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Point of Order: Jaime Lannister is No Longer a Member of the Kingsguard

By Genevieve Burgess | Game of Thrones | July 18, 2017 |

By Genevieve Burgess | Game of Thrones | July 18, 2017 |

Game of Thrones has now been on for seven seasons. That’s a lot of television. It’s pretty hard to keep up with the overall stories, never mind the episode to episode minutia that gets thrown in and ends up being extremely important later. After all, most of you probably aren’t watching the show three times within 24 hours to turn out a recap every week. So it’s not surprising when small little plot points slip through the cracks and by and large I’m content to let them slip. Except for this one. I’m seeing a lot of people continue to refer to Jaime Lannister as a member of the Kingsguard. Guys, Jaime isn’t in the Kingsguard anymore. But it probably isn’t because of why you might be thinking, now that I said that.

Way back in Season 4, Jaime did offer Tywin Lannister his resignation from the Kingsguard in exchange for allowing Tyrion to live. Tywin accepted, but Tyrion chose a trial by combat before the deal could be completed, and then Tyrion killed Tywin. So Jaime remained a member of the Kingsguard at that time.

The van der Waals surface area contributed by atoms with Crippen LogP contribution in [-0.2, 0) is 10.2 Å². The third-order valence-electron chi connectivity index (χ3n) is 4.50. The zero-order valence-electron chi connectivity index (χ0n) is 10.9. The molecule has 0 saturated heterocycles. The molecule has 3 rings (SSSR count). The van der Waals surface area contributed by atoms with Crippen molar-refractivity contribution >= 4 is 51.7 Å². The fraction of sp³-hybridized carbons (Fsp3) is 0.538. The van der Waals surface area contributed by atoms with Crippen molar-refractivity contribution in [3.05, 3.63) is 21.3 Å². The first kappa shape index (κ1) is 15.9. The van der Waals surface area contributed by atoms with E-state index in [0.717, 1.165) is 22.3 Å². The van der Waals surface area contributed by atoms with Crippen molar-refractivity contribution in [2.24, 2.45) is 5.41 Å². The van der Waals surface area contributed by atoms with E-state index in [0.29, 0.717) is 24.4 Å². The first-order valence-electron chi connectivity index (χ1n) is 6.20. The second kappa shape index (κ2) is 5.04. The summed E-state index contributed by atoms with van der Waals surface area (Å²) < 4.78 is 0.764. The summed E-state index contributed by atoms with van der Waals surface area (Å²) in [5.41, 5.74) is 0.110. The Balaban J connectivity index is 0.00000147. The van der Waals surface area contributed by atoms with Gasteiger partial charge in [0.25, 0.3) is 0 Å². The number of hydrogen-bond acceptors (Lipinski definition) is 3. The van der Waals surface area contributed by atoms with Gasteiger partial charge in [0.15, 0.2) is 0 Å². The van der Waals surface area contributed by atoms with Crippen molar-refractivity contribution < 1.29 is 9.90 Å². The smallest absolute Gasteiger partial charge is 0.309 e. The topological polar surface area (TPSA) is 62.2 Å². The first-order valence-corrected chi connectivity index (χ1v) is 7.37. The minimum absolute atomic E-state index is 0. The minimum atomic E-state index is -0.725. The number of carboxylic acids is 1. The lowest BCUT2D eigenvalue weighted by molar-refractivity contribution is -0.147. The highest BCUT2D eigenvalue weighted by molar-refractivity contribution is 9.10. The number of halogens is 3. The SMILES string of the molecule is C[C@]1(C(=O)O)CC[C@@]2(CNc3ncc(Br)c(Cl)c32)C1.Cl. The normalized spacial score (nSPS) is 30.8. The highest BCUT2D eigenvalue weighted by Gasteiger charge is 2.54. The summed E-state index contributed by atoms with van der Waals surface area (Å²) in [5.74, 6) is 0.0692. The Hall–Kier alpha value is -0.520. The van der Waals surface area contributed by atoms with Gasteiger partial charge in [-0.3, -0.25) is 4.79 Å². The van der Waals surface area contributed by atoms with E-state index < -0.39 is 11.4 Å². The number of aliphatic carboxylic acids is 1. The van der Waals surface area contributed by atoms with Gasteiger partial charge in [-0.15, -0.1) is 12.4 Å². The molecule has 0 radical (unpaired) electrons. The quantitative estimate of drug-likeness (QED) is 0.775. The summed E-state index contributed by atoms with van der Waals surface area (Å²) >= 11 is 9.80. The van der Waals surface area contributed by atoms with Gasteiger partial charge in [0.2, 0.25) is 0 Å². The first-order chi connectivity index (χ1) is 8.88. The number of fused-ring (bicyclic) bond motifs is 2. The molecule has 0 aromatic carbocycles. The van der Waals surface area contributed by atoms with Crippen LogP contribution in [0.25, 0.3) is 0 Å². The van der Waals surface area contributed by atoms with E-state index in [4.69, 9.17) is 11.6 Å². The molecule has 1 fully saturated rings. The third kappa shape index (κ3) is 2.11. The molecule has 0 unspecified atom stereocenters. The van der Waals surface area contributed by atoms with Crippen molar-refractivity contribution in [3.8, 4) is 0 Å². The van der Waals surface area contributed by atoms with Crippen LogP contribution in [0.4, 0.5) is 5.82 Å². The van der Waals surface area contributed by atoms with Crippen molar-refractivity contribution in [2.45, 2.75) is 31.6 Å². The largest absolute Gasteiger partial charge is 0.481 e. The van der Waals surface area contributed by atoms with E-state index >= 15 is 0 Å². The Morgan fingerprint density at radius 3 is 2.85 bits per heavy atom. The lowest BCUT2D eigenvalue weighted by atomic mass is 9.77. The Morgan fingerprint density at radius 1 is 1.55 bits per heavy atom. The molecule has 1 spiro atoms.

HOWEVER, in the season 6 episode “Blood of My Blood” Jaime joins with Mace Tyrell to retrieve Margaery from the sept before she can be forced to make a walk of atonement like Cersei. He rides a horse up the steps of the sept, it’s pretty badass. See?

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Anyway, it turns out that Margaery had already made a deal to avoid taking the walk of atonement by getting Tommen to become a true believer. In the aftermath of that showdown, Tommen kicked Jaime off the Kingsguard and sent him out of King’s Landing to lead the Lannister army in the field, and then he heads to Dorne to retrieve Mrycella. A lot of things have happened! It’s easy to forget, but the fact is that Jaime is officially the heir to Casterly Rock again and can go find himself a nice maiden to settle down with and start popping out legitimate Lannister babies whenever he wants. Which is, of course, the central tragedy of Jaime’s arc. Nothing he does is about what he wants. It’s about what Cersei wants. It’s always been about what Cersei wants. He chooses her every time and eventually her wishes will get him killed. But probably not before they get her killed.

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Genevieve Burgess is a Features Contributor for Pajiba. You can follow Genevieve Burgess on Twitter.